When is a guardian appointed?

Queensland's Guardianship and Administration system

Video transcript

When a person no longer has the capacity to make their own decisions, they may need a formal decision maker appointed. A formal decision maker can make decisions on behalf of a person about all aspects of their life, such as moving into an aged care facility, selling a house or organising access to services.

If a person has appointed an attorney under an Enduring Power of Attorney, this person would take on the role as a formal decision maker. However, when there is no attorney and where the person may be at risk of harm, an application can be made to the Queensland Civil and Administrative Tribunal (QCAT) to have a formal decision maker appointed.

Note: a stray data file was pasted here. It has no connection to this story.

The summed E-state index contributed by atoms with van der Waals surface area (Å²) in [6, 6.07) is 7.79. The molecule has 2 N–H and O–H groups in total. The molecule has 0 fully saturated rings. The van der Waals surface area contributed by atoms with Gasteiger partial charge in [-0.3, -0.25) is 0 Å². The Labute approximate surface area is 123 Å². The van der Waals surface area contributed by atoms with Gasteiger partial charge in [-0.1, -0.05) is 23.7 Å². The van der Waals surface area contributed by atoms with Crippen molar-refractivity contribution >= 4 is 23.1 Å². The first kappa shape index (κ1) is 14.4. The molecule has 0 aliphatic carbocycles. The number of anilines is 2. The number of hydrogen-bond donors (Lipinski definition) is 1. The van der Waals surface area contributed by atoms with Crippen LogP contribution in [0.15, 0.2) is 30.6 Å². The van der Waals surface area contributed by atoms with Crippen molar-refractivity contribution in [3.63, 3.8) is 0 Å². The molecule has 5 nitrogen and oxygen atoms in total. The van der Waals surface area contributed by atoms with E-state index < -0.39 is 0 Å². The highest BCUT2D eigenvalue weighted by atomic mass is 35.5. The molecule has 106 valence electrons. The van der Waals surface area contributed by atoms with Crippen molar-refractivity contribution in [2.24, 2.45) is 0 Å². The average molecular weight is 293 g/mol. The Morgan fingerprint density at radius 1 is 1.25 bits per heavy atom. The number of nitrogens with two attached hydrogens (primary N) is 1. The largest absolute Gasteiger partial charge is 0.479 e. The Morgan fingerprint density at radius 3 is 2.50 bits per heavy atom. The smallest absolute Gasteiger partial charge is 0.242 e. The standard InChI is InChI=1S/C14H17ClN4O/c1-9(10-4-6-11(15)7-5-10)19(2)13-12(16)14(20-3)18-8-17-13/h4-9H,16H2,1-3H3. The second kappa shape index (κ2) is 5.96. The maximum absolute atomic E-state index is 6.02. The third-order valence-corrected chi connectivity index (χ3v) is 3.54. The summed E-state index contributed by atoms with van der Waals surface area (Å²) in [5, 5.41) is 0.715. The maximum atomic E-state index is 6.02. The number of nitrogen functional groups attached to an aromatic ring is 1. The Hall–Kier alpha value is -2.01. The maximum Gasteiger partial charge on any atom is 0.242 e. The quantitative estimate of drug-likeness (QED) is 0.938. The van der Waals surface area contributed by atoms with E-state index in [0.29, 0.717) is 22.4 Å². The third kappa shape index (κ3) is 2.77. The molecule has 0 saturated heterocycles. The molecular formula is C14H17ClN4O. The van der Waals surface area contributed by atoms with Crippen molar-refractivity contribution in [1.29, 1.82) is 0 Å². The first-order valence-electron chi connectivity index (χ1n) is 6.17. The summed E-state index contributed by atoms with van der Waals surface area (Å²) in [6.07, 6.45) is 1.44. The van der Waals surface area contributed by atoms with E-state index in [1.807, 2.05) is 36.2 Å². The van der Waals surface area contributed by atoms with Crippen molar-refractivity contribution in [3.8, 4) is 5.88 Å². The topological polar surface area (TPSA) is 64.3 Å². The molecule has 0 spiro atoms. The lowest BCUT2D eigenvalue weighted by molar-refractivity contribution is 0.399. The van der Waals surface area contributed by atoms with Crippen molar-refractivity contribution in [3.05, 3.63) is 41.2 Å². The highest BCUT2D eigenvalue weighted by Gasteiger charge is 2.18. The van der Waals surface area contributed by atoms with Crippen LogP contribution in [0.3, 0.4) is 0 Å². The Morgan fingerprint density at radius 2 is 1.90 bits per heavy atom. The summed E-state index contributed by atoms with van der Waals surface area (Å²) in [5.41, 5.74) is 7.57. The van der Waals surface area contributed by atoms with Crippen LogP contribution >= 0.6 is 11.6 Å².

Anyone with a personal or professional interest in a person’s life can make an application to QCAT if:

  • they believe the person doesn’t have capacity to make decisions for themselves
  • there is conflict over a decision that needs making
  • they are at risk of abuse, neglect or exploitation.

Sometimes QCAT may decide that there is no one suitable in the person’s life to take on this role. So the Public Guardian may be appointed as last resort for personal and/or health decisions, and the Public Trustee for financial matters.

Read our brochure to find out more about Queensland's Guardianship and Administration system.

Go to QCAT to find out more information about how to make an application.